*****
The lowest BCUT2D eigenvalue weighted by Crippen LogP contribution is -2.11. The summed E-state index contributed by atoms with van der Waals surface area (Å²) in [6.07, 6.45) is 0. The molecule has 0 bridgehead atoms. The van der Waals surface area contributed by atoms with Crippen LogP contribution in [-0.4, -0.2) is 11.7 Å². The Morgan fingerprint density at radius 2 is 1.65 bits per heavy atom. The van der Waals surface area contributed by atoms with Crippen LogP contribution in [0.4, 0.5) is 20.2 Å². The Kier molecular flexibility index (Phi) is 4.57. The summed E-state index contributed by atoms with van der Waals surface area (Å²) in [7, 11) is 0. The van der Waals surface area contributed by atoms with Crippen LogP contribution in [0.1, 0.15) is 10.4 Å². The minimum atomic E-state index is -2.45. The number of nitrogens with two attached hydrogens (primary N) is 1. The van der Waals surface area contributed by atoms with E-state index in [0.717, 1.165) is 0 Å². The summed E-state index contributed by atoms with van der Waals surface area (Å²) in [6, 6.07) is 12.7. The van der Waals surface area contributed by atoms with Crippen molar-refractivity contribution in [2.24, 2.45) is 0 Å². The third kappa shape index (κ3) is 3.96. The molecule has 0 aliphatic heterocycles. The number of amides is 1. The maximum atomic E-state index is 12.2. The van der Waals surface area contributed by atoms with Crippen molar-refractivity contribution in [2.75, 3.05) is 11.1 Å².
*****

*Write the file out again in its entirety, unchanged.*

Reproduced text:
The lowest BCUT2D eigenvalue weighted by Crippen LogP contribution is -2.11. The summed E-state index contributed by atoms with van der Waals surface area (Å²) in [6.07, 6.45) is 0. The molecule has 0 bridgehead atoms. The van der Waals surface area contributed by atoms with Crippen LogP contribution in [-0.4, -0.2) is 11.7 Å². The Morgan fingerprint density at radius 2 is 1.65 bits per heavy atom. The van der Waals surface area contributed by atoms with Crippen LogP contribution in [0.4, 0.5) is 20.2 Å². The Kier molecular flexibility index (Phi) is 4.57. The summed E-state index contributed by atoms with van der Waals surface area (Å²) in [7, 11) is 0. The van der Waals surface area contributed by atoms with Crippen LogP contribution in [0.1, 0.15) is 10.4 Å². The minimum atomic E-state index is -2.45. The number of nitrogens with two attached hydrogens (primary N) is 1. The van der Waals surface area contributed by atoms with E-state index in [0.717, 1.165) is 0 Å². The summed E-state index contributed by atoms with van der Waals surface area (Å²) in [6, 6.07) is 12.7. The van der Waals surface area contributed by atoms with Crippen molar-refractivity contribution in [2.24, 2.45) is 0 Å². The third kappa shape index (κ3) is 3.96. The molecule has 0 aliphatic heterocycles. The number of amides is 1. The maximum atomic E-state index is 12.2. The van der Waals surface area contributed by atoms with Crippen molar-refractivity contribution in [2.75, 3.05) is 11.1 Å².